Fast fashion brands love to show off how much they supposedly care about popular social issues, for example how they support women's rights by writing motivational feminist quotes on their clothing, or how they support sustainable fashion by creating a "greener" exclusive collection, or how they support LGBT movements by changing their profile photo on social media to rainbow colors.

But the truth is that it's a lot of talk and pretty words, but not a lot of real action. The reality is that these brands prey on women, children, and people living in poverty to outsource their manufacturing at dramatically reduced labor costs. Workers are paid wages that are not enough to live on and are worked to the bone, and people living in the community are left with contaminated natural resources. 

It's a combination of runway-ready models in photos and bright lights mixed with a "socially responsible" message in storefronts of fast fashion brands, while behind the veil, those working in the fashion industry across the world are being exploited and forced to work in inhumane conditions. How can they claim to support women and minorities when taking advantage of those in their supply chain?

Overworked, underpaid, with deplorable workplace health and safety standards - that is the norm for the people who produce the clothing for the fast fashion houses. Clothes are made in record time and at a record-low price, and hold up long enough to take one photo and be tossed away. Pollution abounds in local waterways, soil, and air where production takes place, and workers and community members alike are exposed to dangerous toxins, such as dyes that turn rivers bright colors. These brands don't care about you or the social issues close to your heart, just like they don't care about those who manufacture their products. Their goal is to trick you into thinking they care so you feel good about shopping at their stores, while they continue business as usual.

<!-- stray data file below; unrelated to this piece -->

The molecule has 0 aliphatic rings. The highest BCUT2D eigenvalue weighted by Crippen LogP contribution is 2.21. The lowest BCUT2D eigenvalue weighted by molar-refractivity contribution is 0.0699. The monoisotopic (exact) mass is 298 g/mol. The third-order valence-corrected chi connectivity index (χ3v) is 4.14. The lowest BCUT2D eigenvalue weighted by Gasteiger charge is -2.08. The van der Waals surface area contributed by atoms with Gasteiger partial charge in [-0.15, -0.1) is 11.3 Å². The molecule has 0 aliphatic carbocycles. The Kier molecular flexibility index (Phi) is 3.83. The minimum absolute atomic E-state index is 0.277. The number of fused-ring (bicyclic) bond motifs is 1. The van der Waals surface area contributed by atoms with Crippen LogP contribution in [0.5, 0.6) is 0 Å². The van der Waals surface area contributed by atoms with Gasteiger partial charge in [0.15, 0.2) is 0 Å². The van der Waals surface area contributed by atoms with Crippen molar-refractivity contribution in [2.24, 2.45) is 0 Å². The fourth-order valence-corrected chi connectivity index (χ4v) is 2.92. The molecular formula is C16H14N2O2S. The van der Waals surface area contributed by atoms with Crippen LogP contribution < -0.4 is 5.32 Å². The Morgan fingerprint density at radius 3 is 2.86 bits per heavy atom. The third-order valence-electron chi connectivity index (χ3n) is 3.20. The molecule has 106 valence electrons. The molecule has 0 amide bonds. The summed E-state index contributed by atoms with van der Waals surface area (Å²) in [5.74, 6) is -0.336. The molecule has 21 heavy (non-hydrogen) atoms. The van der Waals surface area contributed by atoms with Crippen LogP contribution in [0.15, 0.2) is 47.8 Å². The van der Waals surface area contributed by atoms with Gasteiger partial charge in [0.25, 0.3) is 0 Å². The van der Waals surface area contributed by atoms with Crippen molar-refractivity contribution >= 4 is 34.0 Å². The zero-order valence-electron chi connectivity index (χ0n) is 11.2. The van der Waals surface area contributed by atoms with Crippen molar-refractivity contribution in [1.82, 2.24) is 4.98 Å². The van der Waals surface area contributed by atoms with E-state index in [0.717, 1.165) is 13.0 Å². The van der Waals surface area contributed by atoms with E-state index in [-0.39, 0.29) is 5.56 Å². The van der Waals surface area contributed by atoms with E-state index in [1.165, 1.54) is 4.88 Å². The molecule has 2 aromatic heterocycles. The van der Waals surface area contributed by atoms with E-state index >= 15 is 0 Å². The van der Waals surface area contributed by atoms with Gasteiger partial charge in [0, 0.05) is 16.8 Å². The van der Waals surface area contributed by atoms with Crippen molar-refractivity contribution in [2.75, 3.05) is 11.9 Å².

On the other hand, real sustainable makers are usually small brands that provide well-paying, healthy jobs to the community where they are located, and if they do outsource, they take the time to ensure that fair worker conditions are being met and to be personally involved with their production. They aim to be fully transparent about their material sourcing and mindful of each step in the process of their manufacturing. They make things that you'll wear and love more with each passing year. They are artisans, often keeping traditional techniques alive or innovating new ones, and putting their heart and soul into their craft. They're promoting positive change in the world by creating handmade items, using ecological materials, and avoiding pollution.

What do you think seems more elitist when you really think about it - supporting big faceless corporations that offer a low price to customers, low wage to workers, and big bucks for the CEO, all at the cost of the environment and human rights - or supporting individual makers and small brands who are doing their best to care about the planet and people? 

4. Less haste, less waste.